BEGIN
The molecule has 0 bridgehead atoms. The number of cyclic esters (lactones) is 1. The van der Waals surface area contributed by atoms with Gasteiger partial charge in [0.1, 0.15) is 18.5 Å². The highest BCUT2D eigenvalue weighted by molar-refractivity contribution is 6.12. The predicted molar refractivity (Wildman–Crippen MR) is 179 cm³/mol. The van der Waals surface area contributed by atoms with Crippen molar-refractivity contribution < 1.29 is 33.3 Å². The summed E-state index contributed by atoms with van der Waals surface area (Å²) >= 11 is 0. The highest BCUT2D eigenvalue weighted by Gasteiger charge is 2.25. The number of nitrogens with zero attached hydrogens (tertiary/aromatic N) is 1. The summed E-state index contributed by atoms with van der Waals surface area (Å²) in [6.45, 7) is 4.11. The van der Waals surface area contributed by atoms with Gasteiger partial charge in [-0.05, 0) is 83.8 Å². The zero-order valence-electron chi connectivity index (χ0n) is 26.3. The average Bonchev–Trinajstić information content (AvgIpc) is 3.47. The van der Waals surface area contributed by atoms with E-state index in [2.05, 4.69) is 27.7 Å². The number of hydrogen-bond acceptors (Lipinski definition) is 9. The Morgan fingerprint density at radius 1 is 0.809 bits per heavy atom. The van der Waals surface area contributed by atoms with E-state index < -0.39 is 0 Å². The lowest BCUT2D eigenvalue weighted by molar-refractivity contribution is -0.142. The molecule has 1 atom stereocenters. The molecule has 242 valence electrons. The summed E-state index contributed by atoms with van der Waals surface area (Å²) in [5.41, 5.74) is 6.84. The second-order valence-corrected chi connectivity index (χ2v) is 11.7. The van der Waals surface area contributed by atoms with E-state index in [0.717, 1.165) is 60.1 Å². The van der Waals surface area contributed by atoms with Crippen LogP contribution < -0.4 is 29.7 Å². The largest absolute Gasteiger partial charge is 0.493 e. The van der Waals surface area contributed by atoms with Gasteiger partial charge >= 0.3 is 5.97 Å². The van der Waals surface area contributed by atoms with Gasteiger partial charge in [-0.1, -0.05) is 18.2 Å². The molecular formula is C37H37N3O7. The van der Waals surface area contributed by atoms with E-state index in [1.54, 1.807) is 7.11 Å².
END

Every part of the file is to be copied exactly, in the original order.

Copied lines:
The molecule has 0 bridgehead atoms. The number of cyclic esters (lactones) is 1. The van der Waals surface area contributed by atoms with Gasteiger partial charge in [0.1, 0.15) is 18.5 Å². The highest BCUT2D eigenvalue weighted by molar-refractivity contribution is 6.12. The predicted molar refractivity (Wildman–Crippen MR) is 179 cm³/mol. The van der Waals surface area contributed by atoms with Crippen molar-refractivity contribution < 1.29 is 33.3 Å². The summed E-state index contributed by atoms with van der Waals surface area (Å²) >= 11 is 0. The highest BCUT2D eigenvalue weighted by Gasteiger charge is 2.25. The number of nitrogens with zero attached hydrogens (tertiary/aromatic N) is 1. The summed E-state index contributed by atoms with van der Waals surface area (Å²) in [6.45, 7) is 4.11. The van der Waals surface area contributed by atoms with Gasteiger partial charge in [-0.05, 0) is 83.8 Å². The zero-order valence-electron chi connectivity index (χ0n) is 26.3. The average Bonchev–Trinajstić information content (AvgIpc) is 3.47. The van der Waals surface area contributed by atoms with E-state index in [2.05, 4.69) is 27.7 Å². The number of hydrogen-bond acceptors (Lipinski definition) is 9. The Morgan fingerprint density at radius 1 is 0.809 bits per heavy atom. The van der Waals surface area contributed by atoms with E-state index < -0.39 is 0 Å². The lowest BCUT2D eigenvalue weighted by molar-refractivity contribution is -0.142. The molecule has 1 atom stereocenters. The molecule has 242 valence electrons. The summed E-state index contributed by atoms with van der Waals surface area (Å²) in [5.41, 5.74) is 6.84. The second-order valence-corrected chi connectivity index (χ2v) is 11.7. The van der Waals surface area contributed by atoms with E-state index in [0.717, 1.165) is 60.1 Å². The van der Waals surface area contributed by atoms with Crippen LogP contribution < -0.4 is 29.7 Å². The largest absolute Gasteiger partial charge is 0.493 e. The van der Waals surface area contributed by atoms with Gasteiger partial charge >= 0.3 is 5.97 Å². The van der Waals surface area contributed by atoms with Gasteiger partial charge in [-0.1, -0.05) is 18.2 Å². The molecular formula is C37H37N3O7. The van der Waals surface area contributed by atoms with E-state index in [1.54, 1.807) is 7.11 Å².